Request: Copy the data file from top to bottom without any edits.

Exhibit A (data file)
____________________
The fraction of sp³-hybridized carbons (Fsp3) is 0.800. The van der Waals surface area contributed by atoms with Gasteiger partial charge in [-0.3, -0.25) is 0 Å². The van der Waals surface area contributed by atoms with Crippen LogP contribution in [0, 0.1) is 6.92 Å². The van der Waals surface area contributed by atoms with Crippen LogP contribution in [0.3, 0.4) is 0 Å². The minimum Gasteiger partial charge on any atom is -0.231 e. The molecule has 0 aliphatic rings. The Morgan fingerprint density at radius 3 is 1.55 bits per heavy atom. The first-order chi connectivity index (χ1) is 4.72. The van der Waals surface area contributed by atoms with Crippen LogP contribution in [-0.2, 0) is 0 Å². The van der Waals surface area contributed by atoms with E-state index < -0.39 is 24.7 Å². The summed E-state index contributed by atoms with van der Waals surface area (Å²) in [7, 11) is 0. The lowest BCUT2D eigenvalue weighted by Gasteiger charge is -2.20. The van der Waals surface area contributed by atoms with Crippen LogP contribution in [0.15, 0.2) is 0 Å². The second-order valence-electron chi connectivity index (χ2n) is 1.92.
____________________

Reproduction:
The fraction of sp³-hybridized carbons (Fsp3) is 0.800. The van der Waals surface area contributed by atoms with Gasteiger partial charge in [-0.3, -0.25) is 0 Å². The van der Waals surface area contributed by atoms with Crippen LogP contribution in [0, 0.1) is 6.92 Å². The van der Waals surface area contributed by atoms with Crippen LogP contribution in [0.3, 0.4) is 0 Å². The minimum Gasteiger partial charge on any atom is -0.231 e. The molecule has 0 aliphatic rings. The Morgan fingerprint density at radius 3 is 1.55 bits per heavy atom. The first-order chi connectivity index (χ1) is 4.72. The van der Waals surface area contributed by atoms with Crippen LogP contribution in [-0.2, 0) is 0 Å². The van der Waals surface area contributed by atoms with E-state index < -0.39 is 24.7 Å². The summed E-state index contributed by atoms with van der Waals surface area (Å²) in [7, 11) is 0. The lowest BCUT2D eigenvalue weighted by Gasteiger charge is -2.20. The van der Waals surface area contributed by atoms with Crippen LogP contribution in [0.15, 0.2) is 0 Å². The second-order valence-electron chi connectivity index (χ2n) is 1.92.